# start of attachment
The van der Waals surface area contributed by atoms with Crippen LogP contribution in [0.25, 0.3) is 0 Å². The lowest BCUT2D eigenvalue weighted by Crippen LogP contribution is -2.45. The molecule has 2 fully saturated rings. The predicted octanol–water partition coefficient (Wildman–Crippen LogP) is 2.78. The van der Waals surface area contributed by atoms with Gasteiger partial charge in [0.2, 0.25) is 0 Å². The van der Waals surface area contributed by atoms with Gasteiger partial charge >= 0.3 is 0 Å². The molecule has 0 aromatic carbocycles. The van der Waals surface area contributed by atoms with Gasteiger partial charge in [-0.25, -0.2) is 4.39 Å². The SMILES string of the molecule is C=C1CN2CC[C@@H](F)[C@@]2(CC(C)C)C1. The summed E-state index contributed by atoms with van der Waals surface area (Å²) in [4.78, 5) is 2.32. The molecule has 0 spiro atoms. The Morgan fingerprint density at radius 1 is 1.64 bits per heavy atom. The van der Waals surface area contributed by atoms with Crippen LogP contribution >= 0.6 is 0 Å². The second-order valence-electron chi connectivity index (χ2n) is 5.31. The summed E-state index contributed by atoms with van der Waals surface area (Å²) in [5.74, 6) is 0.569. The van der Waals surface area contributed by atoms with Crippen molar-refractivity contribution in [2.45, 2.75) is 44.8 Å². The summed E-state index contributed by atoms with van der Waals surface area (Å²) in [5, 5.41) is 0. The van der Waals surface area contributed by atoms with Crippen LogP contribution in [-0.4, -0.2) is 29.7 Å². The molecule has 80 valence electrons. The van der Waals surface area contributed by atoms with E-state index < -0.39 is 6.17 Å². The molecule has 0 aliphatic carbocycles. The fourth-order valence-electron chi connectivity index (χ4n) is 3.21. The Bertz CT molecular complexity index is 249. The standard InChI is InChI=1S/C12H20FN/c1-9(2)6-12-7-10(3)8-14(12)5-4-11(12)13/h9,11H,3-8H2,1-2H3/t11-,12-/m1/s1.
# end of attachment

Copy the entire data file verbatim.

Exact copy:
The van der Waals surface area contributed by atoms with Crippen LogP contribution in [0.25, 0.3) is 0 Å². The lowest BCUT2D eigenvalue weighted by Crippen LogP contribution is -2.45. The molecule has 2 fully saturated rings. The predicted octanol–water partition coefficient (Wildman–Crippen LogP) is 2.78. The van der Waals surface area contributed by atoms with Gasteiger partial charge in [0.2, 0.25) is 0 Å². The van der Waals surface area contributed by atoms with Gasteiger partial charge >= 0.3 is 0 Å². The molecule has 0 aromatic carbocycles. The van der Waals surface area contributed by atoms with Gasteiger partial charge in [-0.25, -0.2) is 4.39 Å². The SMILES string of the molecule is C=C1CN2CC[C@@H](F)[C@@]2(CC(C)C)C1. The summed E-state index contributed by atoms with van der Waals surface area (Å²) in [4.78, 5) is 2.32. The molecule has 0 spiro atoms. The Morgan fingerprint density at radius 1 is 1.64 bits per heavy atom. The van der Waals surface area contributed by atoms with Crippen LogP contribution >= 0.6 is 0 Å². The second-order valence-electron chi connectivity index (χ2n) is 5.31. The summed E-state index contributed by atoms with van der Waals surface area (Å²) in [5.74, 6) is 0.569. The van der Waals surface area contributed by atoms with Crippen molar-refractivity contribution in [2.45, 2.75) is 44.8 Å². The summed E-state index contributed by atoms with van der Waals surface area (Å²) in [5, 5.41) is 0. The van der Waals surface area contributed by atoms with Crippen LogP contribution in [-0.4, -0.2) is 29.7 Å². The molecule has 80 valence electrons. The van der Waals surface area contributed by atoms with E-state index < -0.39 is 6.17 Å². The molecule has 0 aliphatic carbocycles. The fourth-order valence-electron chi connectivity index (χ4n) is 3.21. The Bertz CT molecular complexity index is 249. The standard InChI is InChI=1S/C12H20FN/c1-9(2)6-12-7-10(3)8-14(12)5-4-11(12)13/h9,11H,3-8H2,1-2H3/t11-,12-/m1/s1.